Answer to Question #11154 Submitted to "Ask the Experts"
Category: Radiation Effects
The following question was answered by an expert in the appropriate field:
I heard some people are more sensitive to radiation than others. How can I know whether I am more sensitive to radiation or not?
Will the immune system decline after I had a computed tomography (CT) head scan if I am more sensitive to radiation?
I also want to know how people calculate the cancer risk probability and whether different authorities calculate different probabilities.
Just as some people are more sensitive to various drugs and some to certain chemical toxic agents than others, the same is true for sensitivity to radiation. To my knowledge, at the levels of radiation exposure that you are concerned with (typically about 0.02 sievert (Sv) effective dose for a CT head scan) there is no likelihood that any natural elevation in sensitivity to radiation that you might have would produce any negative effect. The CT head scan that you had would not produce any effects on your immune system. At considerably higher doses we could be concerned, but we do not presently have any way to identify which individuals may be inherently more sensitive than others.
If you were concerned about much higher doses, greater than perhaps 1 Sv, there would be some identifiable sensitivity factors, independent of any genetic predispositions, that might be significant. Any deficiencies in one's blood-forming system (e.g., anemia, leukemia) may result in increased sensitivity because of possible additional impacts of the radiation on the blood-forming system, which is one of the body's critical and relatively sensitive systems. Individuals who suffer from gastrointestinal (GI) tract disorders/diseases may also sustain greater effects from high doses of ionizing radiation because of possible effects to sensitive stem cells in the GI tract and subsequent damage to the lining of the GI tract. Any illness or disease that reduces an individual's ability to respond effectively to insults from radiation or other toxic agents may enhance sensitivity to radiation.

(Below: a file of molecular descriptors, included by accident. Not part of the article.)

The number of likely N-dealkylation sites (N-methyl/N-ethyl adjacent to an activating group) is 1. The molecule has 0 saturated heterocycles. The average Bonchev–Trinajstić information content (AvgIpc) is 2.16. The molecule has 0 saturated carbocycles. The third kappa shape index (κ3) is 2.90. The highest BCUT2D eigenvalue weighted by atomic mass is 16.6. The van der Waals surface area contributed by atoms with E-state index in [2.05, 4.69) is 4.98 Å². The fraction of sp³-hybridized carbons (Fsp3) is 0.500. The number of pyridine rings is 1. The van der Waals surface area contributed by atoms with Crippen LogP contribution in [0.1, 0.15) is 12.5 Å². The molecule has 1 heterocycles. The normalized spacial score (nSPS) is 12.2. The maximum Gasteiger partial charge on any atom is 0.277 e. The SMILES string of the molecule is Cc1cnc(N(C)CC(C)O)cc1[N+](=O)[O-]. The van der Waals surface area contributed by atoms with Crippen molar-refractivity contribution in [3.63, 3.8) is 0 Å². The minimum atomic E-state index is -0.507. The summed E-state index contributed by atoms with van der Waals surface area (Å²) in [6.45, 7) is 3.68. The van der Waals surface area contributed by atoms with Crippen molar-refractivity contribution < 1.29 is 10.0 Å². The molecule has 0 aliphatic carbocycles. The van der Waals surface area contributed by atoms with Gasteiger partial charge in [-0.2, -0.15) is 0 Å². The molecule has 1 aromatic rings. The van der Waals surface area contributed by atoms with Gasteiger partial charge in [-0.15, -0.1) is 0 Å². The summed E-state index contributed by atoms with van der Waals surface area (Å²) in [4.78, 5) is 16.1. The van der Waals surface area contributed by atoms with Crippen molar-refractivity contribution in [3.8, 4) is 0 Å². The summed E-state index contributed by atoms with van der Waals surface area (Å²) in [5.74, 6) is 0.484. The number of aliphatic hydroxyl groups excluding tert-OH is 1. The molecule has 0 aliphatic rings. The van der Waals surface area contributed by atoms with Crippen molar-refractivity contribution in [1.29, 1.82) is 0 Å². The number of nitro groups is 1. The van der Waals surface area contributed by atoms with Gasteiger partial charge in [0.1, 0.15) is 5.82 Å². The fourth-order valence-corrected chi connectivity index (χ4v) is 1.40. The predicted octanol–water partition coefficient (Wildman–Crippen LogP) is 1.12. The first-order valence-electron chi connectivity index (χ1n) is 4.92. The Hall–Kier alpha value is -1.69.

The cancer risk numbers that we have adopted are based on results of epidemiological studies of populations who have received large doses of radiation, most notably the survivors of the Hiroshima and Nagasaki bombings. These doses were delivered over very short intervals of time and were much higher doses than the dose that you accrued from your medical scan. For radiation protection purposes, our cancer risk values have been developed by plotting the cancer responses vs. dose for the high-dose individuals and then extrapolating the curve (or line) backwards to zero dose with the assumption that the cancer risk per unit dose is the same at very low doses as it was at the high doses. There is no direct evidence that doses at the level of concern to you are capable of inducing cancer but, for protection purposes, we assume that the extrapolated risks are legitimate. This is an area of ongoing controversy.
Two major and most authoritative groups that have done reviews of available data and generated results for cancer risk estimates are the Committee on the Biological Effects of Ionizing Radiations, Board on Radiation Effects Research, Division on Earth and Life Studies, National Research Council of the National Academies, and the United Nations Scientific Committee on the Effects of Atomic Radiation. Both of these groups have done extensive investigations and have reached pretty much the same conclusions regarding biological risks from ionizing radiation exposure. The most recent report of the first group (BEIR VII, Health Risks from Exposure to Low Levels of Ionizing Radiation, 2005) showed a cancer incidence risk factor of 0.08 per man-Sv for males and about 0.13 per woman-Sv for females. Using an approximate overall value of 0.1 cancers per person-Sv we would predict, for example, an excess of 10 cancers in a population of 100 people exposed each to 1 Sv (i.e., 100 people x 1 Sv x 0.1 cancers/person-Sv).
I hope this is helpful to you.
George Chabot, PhD